We have strict rules that we will only ever have between 5 and 10% of our total asset allocation (referring to a combination of our super and non-super assets) into this type of investment. Sarah and I agree that 5 – 10% was a figure we personally feel comfortable with. And from a #getrichslow perspective, this is generally around the mark we’d want our members to stick with also.

The majority of these investments don’t ever return, even though they all promise the world when you make the investment! So it is very important to participate in a number of them for a chance of picking a winner.

Ideally, building a portfolio of at least 10 startup companies (over time) will give you the diversification you need to sustain the massive losses and hopefully participate in some massive gains too. This means that you need to have an investment pool of roughly $50K – $100K as a starting point. Essentially to even consider including this as a part of your strategy you should really have $1m – $2m in other assets.

Usually, to gain access to these types of investments you need to be classified as a sophisticated investor (income of over $250K per annum, or investable assets of $2.5m), and will require a ‘sophisticated investor certificate’ issued by a qualified accountant.

This is because these investments are unregulated and you, as the investor, are taking on full responsibility for the research and selection of the investments. There is no recourse if things go wrong.

As such, WE are not legally allowed to advise on these types of investments. Where we help is in assisting with building the overall strategy. We then ensure the member sticks within the thresholds they comfortably set themselves.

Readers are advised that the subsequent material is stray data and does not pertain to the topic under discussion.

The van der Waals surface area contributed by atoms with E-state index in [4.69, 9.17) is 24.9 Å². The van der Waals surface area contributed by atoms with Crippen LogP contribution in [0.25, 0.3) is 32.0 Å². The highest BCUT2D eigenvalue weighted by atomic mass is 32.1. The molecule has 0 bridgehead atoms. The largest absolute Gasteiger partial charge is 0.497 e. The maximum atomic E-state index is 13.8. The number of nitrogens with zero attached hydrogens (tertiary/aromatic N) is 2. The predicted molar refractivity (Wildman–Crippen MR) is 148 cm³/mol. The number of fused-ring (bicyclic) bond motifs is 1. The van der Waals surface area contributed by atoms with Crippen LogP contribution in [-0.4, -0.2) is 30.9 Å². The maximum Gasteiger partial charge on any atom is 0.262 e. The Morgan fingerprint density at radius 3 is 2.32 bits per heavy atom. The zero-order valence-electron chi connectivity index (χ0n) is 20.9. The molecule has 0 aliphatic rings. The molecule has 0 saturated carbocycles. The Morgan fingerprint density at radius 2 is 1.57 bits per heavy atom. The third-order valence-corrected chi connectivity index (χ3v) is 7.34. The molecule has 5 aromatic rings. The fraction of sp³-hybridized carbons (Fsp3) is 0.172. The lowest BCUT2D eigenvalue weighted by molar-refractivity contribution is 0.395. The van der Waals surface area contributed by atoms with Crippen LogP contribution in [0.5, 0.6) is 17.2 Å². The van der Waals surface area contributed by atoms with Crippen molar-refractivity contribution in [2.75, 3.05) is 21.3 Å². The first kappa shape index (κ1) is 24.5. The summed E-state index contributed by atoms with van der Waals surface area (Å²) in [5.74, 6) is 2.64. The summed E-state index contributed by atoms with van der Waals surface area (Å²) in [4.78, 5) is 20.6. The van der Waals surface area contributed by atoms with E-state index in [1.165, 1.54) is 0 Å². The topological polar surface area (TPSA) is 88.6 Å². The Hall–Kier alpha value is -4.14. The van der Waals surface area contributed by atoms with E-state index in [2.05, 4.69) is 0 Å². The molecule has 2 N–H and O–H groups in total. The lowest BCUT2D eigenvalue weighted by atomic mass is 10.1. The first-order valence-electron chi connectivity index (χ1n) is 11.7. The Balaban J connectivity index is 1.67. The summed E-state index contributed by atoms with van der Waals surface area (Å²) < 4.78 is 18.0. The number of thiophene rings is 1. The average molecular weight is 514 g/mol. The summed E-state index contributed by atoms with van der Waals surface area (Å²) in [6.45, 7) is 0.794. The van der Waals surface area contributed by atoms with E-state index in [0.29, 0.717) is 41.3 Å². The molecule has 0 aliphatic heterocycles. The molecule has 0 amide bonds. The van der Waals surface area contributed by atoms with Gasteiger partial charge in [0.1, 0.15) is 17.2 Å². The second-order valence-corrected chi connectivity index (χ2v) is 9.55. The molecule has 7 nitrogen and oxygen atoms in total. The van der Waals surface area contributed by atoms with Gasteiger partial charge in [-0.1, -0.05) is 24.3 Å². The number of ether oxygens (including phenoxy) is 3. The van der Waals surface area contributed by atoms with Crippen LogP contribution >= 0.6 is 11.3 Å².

How to find them?

This is one of the hardest questions to answer as there is no easy way in!

Personally, Sarah and I have three different ways that we gain access to startup investments:

  1. We are part of a group of very experienced and successful investors who, when they find a deal that they are going to invest in, share it with the group for opinions and also the opportunity to co-invest.
  2. Being actively involved in the entrepreneurial community globally means we often come across people and companies through our networks.
  3. We invest in companies that are founded through people who we know and trust.


Obviously, this strategy is not for everyone.

It is up to you to assess whether or not you want to take a risk on a particular investment. Certainly not all of our WEadvance members will even want to do this! It is those with a more aggressive tolerance to risk that investing in early stage companies appeals to.

If you are considering this, it’s important to do as much due diligence as you can on the market opportunity, the company in its current state and in particular, the founder. You can’t take everything they say on face value. It’s important to dig deep and do your own research before committing to anything.

Financial advisers come in handy with helping you to determine where the funding should come from, and in what entity the shares should be held.

Disclaimer: the information contained in the article is of a general nature. It should not be acted upon without seeking the advice of a professional financial adviser.